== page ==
Religion and spirituality overall are two very different but similar things. While they can go hand in hand, they don’t have to.
Spirituality is in essence a solitary experience within reason. It is something we go through on our own. It is our connection with the form of higher consciousness that we believe in and it how we practice things. You can be spiritual without being religious, that much is very true especially for me.
Religion is just a particular system of faith and worship. It is full of rules and boundaries while spirituality has no rules or boundaries in that sense. When you’re spiritual you’re concerned with your spirit or soul and you’re working to better it as a whole. Religion is all about ‘my way or the highway’ in most cases and that in itself doesn’t scream spirituality to anyone especially if you know people who are deeply spiritual.
Deepak Chopra’s website notes as follows breaking down that difference:
Religion: One of the hallmarks of religion is its organization. It is a structured, frequently rule-based construct that to some degree governs the behavior of its members. Moral rules, laws, and doctrines, as well as specific codes and criteria, create the organized structure that contains the religion’s specific belief system. This isn’t necessarily a bad thing. In previous, more uncertain times, the rules and dogma of organized religion helped to give society a sense of certainty and helped to guide and comfort those whose faith was lacking.
Spirituality: Spirituality though, breaks free from the restrictions and rigid structure sometimes associated with traditional religion. The spiritual aspirant recognizes that he or she is on a “pathless path” of self-discovery. They are following not a set of external rules, but their own inner call to spirit. In this way, spirituality can sometimes feel like a rebellious act of going solo and leaving the tribe, very much in the spirit of American philosopher and poet Ralph Waldo Emerson when he said, “To be yourself in a world that is constantly trying to make you something else is the greatest accomplishment.”
Traditional vs. Evolutionary Approach
Religion: Due to their centuries- to millennia-old histories, religions are by nature often deeply rooted in tradition, ritual, creed, and doctrine. Religious institutions conservatively guard their practices and values, holding rigidly to the past and the original interpretations of the founder’s teachings. This is understandable in that all religions wish to preserve the essence of their teachings so they may be accurately transmitted through history.
Spirituality: By comparison, spirituality is often less focused on the rigidly traditional approach and often favors an evolutionary mentality. This refers to both a more flexible and adaptive mindset toward core teachings of the great wisdom traditions but also reflects the understanding that, as the name implies, spiritual growth is an evolutionary process. Spirituality embraces change and the evolution of consciousness. With spiritual practice, ideas and interpretations change as individuals, societies, and the world move forward.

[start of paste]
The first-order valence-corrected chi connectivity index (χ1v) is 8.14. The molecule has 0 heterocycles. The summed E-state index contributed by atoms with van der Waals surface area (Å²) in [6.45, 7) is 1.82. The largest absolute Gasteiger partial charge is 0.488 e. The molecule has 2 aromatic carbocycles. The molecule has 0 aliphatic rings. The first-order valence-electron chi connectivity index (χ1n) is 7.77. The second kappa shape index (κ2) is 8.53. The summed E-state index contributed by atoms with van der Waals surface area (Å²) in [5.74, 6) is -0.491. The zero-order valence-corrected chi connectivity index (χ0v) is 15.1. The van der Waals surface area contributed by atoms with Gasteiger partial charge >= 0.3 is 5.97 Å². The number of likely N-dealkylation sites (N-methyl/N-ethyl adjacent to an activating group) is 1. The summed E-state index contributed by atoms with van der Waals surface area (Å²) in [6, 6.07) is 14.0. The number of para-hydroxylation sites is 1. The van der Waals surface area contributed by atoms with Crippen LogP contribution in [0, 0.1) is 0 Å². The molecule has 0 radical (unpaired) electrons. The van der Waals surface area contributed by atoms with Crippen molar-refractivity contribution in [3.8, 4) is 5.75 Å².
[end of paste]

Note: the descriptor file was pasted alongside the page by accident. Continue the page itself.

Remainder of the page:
Exclusive vs. Inclusive
Religion: Traditional religious beliefs, sometimes based upon rigid interpretations of key teachings, can create an exclusive worldview that isolates those who may not share their views or interpretations. Sadly, this religious “in-group” mentality can be used to justify the exclusion of minorities or those deemed unworthy of God’s favor.
Spirituality: Spirituality makes no such distinctions. Instead, it favors an inclusive approach. In the recognition that pure spirit is a unifying force, no one is left out. You are part of the universal hologram, all gods and goddesses in disguise. As Krishna explains in the Bhagavad Gita, Chapter 4, verse 11: “As men approach me, so I receive them. All paths Arjuna, lead to me.”
In other words, from a spiritual perspective, no one has a monopoly on the truth. All are welcome in God’s eyes.
From there the list of differences really does go on a bit further. You shouldn’t consider the two the same because well, they’re not. It should also be important to be aware that depending on how you look at it and where you are in your life path, religion could be capable of destroying your spirituality. While it’s not true for everyone it is possible and is a reality for some.
When you follow a strict religion it can choke out some of your spiritual potentials but that in itself is quite subjective. At the end of the day, you are the one who gets to choose whether you follow this kind of thing or not and where you end up on your spiritual path. Of course, there are some religious groups out there who take advantage of others but if the one you partake in doesn’t then there shouldn’t be any harm done. Just be aware of the things you’re letting feed your soul and go from there.